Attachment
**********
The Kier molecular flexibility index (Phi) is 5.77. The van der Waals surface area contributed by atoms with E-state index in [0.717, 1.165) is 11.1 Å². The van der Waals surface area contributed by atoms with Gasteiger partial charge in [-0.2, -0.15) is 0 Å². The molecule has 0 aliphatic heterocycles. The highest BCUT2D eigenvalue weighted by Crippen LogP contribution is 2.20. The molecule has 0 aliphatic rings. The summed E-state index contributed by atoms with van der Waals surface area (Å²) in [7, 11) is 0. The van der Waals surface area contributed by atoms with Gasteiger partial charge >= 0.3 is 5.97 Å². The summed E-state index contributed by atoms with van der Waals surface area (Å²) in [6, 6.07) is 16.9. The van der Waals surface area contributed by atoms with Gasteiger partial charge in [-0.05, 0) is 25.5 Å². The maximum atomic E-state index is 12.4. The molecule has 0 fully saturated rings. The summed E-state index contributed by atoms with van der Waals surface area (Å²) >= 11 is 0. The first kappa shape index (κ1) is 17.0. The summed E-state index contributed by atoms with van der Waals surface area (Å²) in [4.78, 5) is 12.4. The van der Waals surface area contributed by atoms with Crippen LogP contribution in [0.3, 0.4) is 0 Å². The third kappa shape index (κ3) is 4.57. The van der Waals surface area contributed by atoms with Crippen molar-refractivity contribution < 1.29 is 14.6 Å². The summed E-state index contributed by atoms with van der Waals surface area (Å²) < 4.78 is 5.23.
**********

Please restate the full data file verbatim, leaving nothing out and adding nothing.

The Kier molecular flexibility index (Phi) is 5.77. The van der Waals surface area contributed by atoms with E-state index in [0.717, 1.165) is 11.1 Å². The van der Waals surface area contributed by atoms with Gasteiger partial charge in [-0.2, -0.15) is 0 Å². The molecule has 0 aliphatic heterocycles. The highest BCUT2D eigenvalue weighted by Crippen LogP contribution is 2.20. The molecule has 0 aliphatic rings. The summed E-state index contributed by atoms with van der Waals surface area (Å²) in [7, 11) is 0. The van der Waals surface area contributed by atoms with Gasteiger partial charge >= 0.3 is 5.97 Å². The summed E-state index contributed by atoms with van der Waals surface area (Å²) in [6, 6.07) is 16.9. The van der Waals surface area contributed by atoms with Gasteiger partial charge in [-0.05, 0) is 25.5 Å². The maximum atomic E-state index is 12.4. The molecule has 0 fully saturated rings. The summed E-state index contributed by atoms with van der Waals surface area (Å²) >= 11 is 0. The first kappa shape index (κ1) is 17.0. The summed E-state index contributed by atoms with van der Waals surface area (Å²) in [4.78, 5) is 12.4. The van der Waals surface area contributed by atoms with Crippen LogP contribution in [0.3, 0.4) is 0 Å². The third kappa shape index (κ3) is 4.57. The van der Waals surface area contributed by atoms with Crippen molar-refractivity contribution < 1.29 is 14.6 Å². The summed E-state index contributed by atoms with van der Waals surface area (Å²) < 4.78 is 5.23.